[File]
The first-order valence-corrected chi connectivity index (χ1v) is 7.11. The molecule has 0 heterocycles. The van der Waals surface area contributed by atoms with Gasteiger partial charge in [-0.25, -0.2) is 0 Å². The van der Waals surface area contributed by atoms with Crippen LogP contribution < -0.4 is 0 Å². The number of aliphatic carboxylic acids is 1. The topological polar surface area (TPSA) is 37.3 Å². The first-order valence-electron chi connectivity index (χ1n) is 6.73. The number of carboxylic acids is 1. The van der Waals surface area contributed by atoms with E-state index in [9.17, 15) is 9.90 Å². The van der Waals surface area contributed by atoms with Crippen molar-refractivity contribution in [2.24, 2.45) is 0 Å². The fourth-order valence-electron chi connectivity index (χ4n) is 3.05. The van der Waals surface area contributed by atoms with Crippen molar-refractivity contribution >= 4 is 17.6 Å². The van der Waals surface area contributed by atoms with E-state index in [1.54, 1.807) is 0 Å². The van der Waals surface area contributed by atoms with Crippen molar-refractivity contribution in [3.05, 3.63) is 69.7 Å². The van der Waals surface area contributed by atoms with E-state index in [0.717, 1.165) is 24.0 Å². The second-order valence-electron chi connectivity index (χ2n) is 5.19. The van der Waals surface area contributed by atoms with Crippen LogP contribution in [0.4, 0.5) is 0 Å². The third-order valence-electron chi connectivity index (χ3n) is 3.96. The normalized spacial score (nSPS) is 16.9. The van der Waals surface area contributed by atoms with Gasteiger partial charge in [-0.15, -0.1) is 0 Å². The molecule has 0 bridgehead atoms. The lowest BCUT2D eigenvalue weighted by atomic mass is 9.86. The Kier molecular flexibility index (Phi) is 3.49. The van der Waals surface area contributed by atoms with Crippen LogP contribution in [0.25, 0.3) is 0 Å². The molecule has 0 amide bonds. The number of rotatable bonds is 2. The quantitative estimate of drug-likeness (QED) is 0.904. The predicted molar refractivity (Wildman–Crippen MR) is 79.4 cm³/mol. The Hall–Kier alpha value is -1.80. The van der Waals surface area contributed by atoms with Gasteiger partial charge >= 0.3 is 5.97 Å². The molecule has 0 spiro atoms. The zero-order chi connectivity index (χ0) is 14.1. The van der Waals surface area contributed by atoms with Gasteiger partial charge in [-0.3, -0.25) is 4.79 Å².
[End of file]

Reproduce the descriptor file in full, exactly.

The first-order valence-corrected chi connectivity index (χ1v) is 7.11. The molecule has 0 heterocycles. The van der Waals surface area contributed by atoms with Gasteiger partial charge in [-0.25, -0.2) is 0 Å². The van der Waals surface area contributed by atoms with Crippen LogP contribution < -0.4 is 0 Å². The number of aliphatic carboxylic acids is 1. The topological polar surface area (TPSA) is 37.3 Å². The first-order valence-electron chi connectivity index (χ1n) is 6.73. The number of carboxylic acids is 1. The van der Waals surface area contributed by atoms with E-state index in [9.17, 15) is 9.90 Å². The van der Waals surface area contributed by atoms with Crippen molar-refractivity contribution in [2.24, 2.45) is 0 Å². The fourth-order valence-electron chi connectivity index (χ4n) is 3.05. The van der Waals surface area contributed by atoms with Crippen molar-refractivity contribution >= 4 is 17.6 Å². The van der Waals surface area contributed by atoms with E-state index in [1.54, 1.807) is 0 Å². The van der Waals surface area contributed by atoms with Crippen molar-refractivity contribution in [3.05, 3.63) is 69.7 Å². The van der Waals surface area contributed by atoms with E-state index in [0.717, 1.165) is 24.0 Å². The second-order valence-electron chi connectivity index (χ2n) is 5.19. The van der Waals surface area contributed by atoms with Crippen LogP contribution in [0.4, 0.5) is 0 Å². The third-order valence-electron chi connectivity index (χ3n) is 3.96. The normalized spacial score (nSPS) is 16.9. The van der Waals surface area contributed by atoms with Gasteiger partial charge in [-0.15, -0.1) is 0 Å². The molecule has 0 bridgehead atoms. The lowest BCUT2D eigenvalue weighted by atomic mass is 9.86. The Kier molecular flexibility index (Phi) is 3.49. The van der Waals surface area contributed by atoms with Crippen LogP contribution in [0.25, 0.3) is 0 Å². The molecule has 0 amide bonds. The number of rotatable bonds is 2. The quantitative estimate of drug-likeness (QED) is 0.904. The predicted molar refractivity (Wildman–Crippen MR) is 79.4 cm³/mol. The Hall–Kier alpha value is -1.80. The van der Waals surface area contributed by atoms with Gasteiger partial charge >= 0.3 is 5.97 Å². The molecule has 0 spiro atoms. The zero-order chi connectivity index (χ0) is 14.1. The van der Waals surface area contributed by atoms with Gasteiger partial charge in [-0.3, -0.25) is 4.79 Å².